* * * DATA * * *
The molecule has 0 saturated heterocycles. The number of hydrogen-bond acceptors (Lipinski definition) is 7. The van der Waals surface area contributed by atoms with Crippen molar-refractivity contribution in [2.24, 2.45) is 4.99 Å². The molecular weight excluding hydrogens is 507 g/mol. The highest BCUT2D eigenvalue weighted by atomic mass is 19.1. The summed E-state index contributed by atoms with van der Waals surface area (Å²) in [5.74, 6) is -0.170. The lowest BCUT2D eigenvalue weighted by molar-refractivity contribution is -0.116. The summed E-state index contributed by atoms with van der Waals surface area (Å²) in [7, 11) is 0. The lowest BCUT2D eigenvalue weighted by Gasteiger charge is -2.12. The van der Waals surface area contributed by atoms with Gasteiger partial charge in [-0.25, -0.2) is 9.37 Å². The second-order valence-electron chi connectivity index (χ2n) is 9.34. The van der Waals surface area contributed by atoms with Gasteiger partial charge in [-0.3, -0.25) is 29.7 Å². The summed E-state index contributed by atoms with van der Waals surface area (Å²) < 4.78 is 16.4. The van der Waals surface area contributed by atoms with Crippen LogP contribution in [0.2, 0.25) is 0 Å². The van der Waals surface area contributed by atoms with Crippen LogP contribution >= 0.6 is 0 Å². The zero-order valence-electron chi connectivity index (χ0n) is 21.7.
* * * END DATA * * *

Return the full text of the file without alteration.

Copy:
The molecule has 0 saturated heterocycles. The number of hydrogen-bond acceptors (Lipinski definition) is 7. The van der Waals surface area contributed by atoms with Crippen molar-refractivity contribution in [2.24, 2.45) is 4.99 Å². The molecular weight excluding hydrogens is 507 g/mol. The highest BCUT2D eigenvalue weighted by atomic mass is 19.1. The summed E-state index contributed by atoms with van der Waals surface area (Å²) in [5.74, 6) is -0.170. The lowest BCUT2D eigenvalue weighted by molar-refractivity contribution is -0.116. The summed E-state index contributed by atoms with van der Waals surface area (Å²) in [7, 11) is 0. The lowest BCUT2D eigenvalue weighted by Gasteiger charge is -2.12. The van der Waals surface area contributed by atoms with Gasteiger partial charge in [-0.25, -0.2) is 9.37 Å². The second-order valence-electron chi connectivity index (χ2n) is 9.34. The van der Waals surface area contributed by atoms with Gasteiger partial charge in [-0.3, -0.25) is 29.7 Å². The summed E-state index contributed by atoms with van der Waals surface area (Å²) < 4.78 is 16.4. The van der Waals surface area contributed by atoms with Crippen LogP contribution in [0.2, 0.25) is 0 Å². The van der Waals surface area contributed by atoms with Crippen LogP contribution >= 0.6 is 0 Å². The zero-order valence-electron chi connectivity index (χ0n) is 21.7.